I'll admit it. While growing up in the '60s, I played with
dolls. I carefully dressed them, posed them, lined them up on
the green carpet in my parent's living room...and smashed them
into each other. It wasn't Barbie and Ken or even an army of
G.I. Joes that ended up in a heap on the floor. Usually it was
the Chicago Bears' Dick Butkus lying next to an unnamed New York
Giants defender as my Philadelphia Eagles hero, Pete Retzlaff,
ran over them on his way to a touchdown.
My imagination was hyperactive, but I had a lot of help. I was
playing with Johnny Hero--"The All American Athlete."
Technically, Johnny Hero was an action figure (a boy's doll).
His blue eyes, crew cut and stoic expression were unveiled in
the 1965 Sears Christmas catalog, in which he was offered at
$2.97, as the "6-foot-6 hero of your favorite sport." Standing
13 inches tall (one inch taller than G.I. Joe!), with a foam
latex body molded over a bendable wire frame, Johnny was quite
impressive. Even more impressive were his accessories: 39
officially licensed and authentically detailed uniforms of teams
from the NFL, the AFL and Major League Baseball.
"Johnny Hero was made by Rosko-Steele, Inc., of New York City,"
says Roger Atkin, vice president of retail sales at NFL
Properties. Atkin began his career with the NFL in 1969 and is
the only person remaining at NFL Properties who remembers
Johnny. "He's pictured in the 1965 NFL merchandising catalog
with a detailed description of his uniforms."
Unfortunately, Johnny's career as the first mass-marketed action
figure with professional sports licensing was brief (about
1965-68), but his legacy lives on.
"Johnny Hero opened the door for sports-figure merchandising,"
says John Marshall, author of G.I. Joe and Other Backyard Heroes
(1970-1979). Marshall, now working on a book on '60s action
figures that includes a chapter on Johnny Hero, thinks Johnny
was ahead of his time. "He has influenced every sports action
figure made since 1965," Marshall says, "from the Joe Namath,
Muhammad Ali and Dr. J figures of the '70s to the Starting
Lineup and Space Jam figures of the '90s."
John Koenig, editor and publisher of Toy Trader magazine, says
Johnny Hero's ability to assume many identities, to change from
baseball player to football player, links him to a modern
superstar. "He's really the action figure equivalent of Deion
Sanders," he says.
Marshall considers Johnny Hero one of the seminal action
figures. "He was there in the beginning," says Marshall,
referring to the fact that Johnny appeared just a year after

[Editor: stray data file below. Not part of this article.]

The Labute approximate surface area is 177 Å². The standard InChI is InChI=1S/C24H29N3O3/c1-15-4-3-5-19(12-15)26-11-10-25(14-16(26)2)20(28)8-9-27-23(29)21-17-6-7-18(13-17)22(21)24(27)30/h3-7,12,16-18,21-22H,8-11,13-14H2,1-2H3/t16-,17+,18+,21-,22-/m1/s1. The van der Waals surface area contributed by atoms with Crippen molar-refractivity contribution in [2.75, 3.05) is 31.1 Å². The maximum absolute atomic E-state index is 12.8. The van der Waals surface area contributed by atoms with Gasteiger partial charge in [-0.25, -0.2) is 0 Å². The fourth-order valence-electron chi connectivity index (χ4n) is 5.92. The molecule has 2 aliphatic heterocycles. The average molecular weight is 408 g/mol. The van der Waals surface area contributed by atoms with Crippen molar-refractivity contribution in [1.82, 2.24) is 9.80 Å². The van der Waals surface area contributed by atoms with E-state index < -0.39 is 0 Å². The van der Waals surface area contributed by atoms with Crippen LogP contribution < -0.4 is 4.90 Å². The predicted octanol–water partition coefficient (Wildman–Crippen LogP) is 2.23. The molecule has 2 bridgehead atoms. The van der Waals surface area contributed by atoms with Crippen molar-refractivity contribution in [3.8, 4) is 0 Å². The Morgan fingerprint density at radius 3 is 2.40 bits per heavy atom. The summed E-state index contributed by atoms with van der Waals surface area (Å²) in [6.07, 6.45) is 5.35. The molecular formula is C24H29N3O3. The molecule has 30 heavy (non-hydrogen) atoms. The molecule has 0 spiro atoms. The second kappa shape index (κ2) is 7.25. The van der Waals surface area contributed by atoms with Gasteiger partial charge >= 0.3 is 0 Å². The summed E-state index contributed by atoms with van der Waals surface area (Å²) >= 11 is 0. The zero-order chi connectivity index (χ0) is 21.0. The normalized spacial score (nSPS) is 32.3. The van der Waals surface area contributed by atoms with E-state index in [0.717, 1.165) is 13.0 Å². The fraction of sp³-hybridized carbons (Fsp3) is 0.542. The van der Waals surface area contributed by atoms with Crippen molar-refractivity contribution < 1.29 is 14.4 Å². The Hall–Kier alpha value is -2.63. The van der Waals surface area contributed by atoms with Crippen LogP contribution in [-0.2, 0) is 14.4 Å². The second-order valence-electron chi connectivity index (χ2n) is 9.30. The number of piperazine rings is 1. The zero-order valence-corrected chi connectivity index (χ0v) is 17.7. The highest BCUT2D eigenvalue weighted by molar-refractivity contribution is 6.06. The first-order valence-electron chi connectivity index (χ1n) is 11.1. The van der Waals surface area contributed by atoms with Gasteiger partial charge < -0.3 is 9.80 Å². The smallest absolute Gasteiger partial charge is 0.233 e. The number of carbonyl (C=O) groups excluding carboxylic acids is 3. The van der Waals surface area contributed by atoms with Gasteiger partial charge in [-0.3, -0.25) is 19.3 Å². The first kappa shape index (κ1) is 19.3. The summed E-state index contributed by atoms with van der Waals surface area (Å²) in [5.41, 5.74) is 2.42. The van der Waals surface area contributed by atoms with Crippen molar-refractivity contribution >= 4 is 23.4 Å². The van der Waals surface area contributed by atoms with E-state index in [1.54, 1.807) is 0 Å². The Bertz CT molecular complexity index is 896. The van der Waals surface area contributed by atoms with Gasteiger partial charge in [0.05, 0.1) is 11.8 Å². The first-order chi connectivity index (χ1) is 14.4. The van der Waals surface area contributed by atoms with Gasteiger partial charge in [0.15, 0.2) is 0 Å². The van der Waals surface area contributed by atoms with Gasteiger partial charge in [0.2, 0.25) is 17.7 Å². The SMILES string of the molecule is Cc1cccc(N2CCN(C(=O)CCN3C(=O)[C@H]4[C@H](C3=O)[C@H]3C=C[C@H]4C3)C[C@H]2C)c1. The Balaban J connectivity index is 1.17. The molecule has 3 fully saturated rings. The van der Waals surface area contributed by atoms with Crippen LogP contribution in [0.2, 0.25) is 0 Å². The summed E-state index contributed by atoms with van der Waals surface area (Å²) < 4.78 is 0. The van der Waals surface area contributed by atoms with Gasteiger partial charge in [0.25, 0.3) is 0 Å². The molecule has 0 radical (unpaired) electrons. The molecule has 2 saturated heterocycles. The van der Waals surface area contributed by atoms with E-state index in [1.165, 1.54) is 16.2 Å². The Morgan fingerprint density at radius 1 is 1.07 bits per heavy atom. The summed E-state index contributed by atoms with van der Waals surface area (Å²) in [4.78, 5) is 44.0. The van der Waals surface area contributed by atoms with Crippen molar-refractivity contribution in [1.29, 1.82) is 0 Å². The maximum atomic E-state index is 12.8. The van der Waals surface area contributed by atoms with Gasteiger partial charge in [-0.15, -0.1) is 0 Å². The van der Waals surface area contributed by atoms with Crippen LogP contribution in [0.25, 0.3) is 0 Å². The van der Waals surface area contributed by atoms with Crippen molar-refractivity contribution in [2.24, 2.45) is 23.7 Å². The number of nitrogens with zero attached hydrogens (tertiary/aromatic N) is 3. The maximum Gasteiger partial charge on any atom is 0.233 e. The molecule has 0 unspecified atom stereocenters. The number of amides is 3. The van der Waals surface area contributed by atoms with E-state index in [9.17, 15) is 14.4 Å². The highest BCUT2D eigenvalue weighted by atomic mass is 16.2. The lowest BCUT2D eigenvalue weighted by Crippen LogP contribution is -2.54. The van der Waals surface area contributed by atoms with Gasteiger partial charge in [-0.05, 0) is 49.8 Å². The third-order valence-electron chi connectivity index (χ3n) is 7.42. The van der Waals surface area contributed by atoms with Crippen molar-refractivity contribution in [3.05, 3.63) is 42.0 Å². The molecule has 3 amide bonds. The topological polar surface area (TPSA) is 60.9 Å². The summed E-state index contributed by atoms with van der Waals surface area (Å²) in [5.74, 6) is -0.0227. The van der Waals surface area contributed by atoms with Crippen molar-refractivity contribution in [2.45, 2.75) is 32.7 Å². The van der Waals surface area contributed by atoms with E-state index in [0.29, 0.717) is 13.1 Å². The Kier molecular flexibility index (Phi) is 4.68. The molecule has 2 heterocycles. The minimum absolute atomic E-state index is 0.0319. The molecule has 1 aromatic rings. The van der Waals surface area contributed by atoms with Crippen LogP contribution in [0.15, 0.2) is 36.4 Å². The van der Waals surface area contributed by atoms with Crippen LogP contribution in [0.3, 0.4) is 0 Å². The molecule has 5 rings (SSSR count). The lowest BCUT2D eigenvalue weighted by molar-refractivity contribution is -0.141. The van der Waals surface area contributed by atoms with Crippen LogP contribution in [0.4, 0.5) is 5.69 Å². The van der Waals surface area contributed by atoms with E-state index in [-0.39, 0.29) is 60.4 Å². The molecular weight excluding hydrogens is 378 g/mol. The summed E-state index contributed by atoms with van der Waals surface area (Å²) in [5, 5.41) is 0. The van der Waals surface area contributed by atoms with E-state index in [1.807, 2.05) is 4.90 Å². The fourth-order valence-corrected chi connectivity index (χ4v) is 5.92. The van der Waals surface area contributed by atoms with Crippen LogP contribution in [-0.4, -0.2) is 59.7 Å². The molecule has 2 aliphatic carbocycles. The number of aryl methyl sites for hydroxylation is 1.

G.I. Joe. "He's been long overlooked by both toy and sports
Chuck Eckles of Pasadena, Md., hasn't overlooked Johnny Hero.
Eckles, who first saw Johnny in 1990 at an antiques show, now
owns one of the largest collections of Johnnys in the country,
with a floor-to-ceiling display of 30 figures and all but two of
the uniforms ever made.
"The first figure I saw had an authentic old-time [Baltimore]
Orioles uniform on," says Eckles. "I said, 'Wow, what is that?'"
While Eckles missed his chance to buy that Johnny Hero, he's
more than made up for it over the last seven years, paying from
$10 to $60 for each. But it hasn't been easy. Most collectibles
dealers don't even know who Johnny is.
For Eckles, authentic details such as the realistic helmets and
satin pants of the football uniforms or the pinstripes on the
baseball uniforms make Johnny special. Eckles considers the
Denver Broncos uniform with a bright orange helmet and white
bucking-horse logo the most striking piece in his collection.
How would Johnny Hero do in an era of Dennis Rodman action
figures with silver boots and interchangeable heads? Marshall
and Koenig think he would do pretty well. "There's nothing
comparable out today," says Marshall, and Koenig agrees, adding
that the success of Starting Lineup's sports action figures
shows there could well be a market for a versatile
top-of-the-line item like Johnny Hero.
Eckles is less optimistic and thinks Johnny's success would
depend on whether he was marketed as a toy or a collectible. "He
was just a kids' toy," says Eckles. "Could you make something of
that quality affordable for kids in 1997?"
That's the difference between Johnny and modern action figures.
"Kids today are afraid to even take the price sticker off a
Starting Lineup package because it'll no longer be in mint
condition," says Marshall. "Johnny Hero is from a more innocent
time, when kids bought toys to play with and get dirty." And
when boys like me played with dolls.
Freelance writer Earl Shores is working on a book about the
history of electric football games.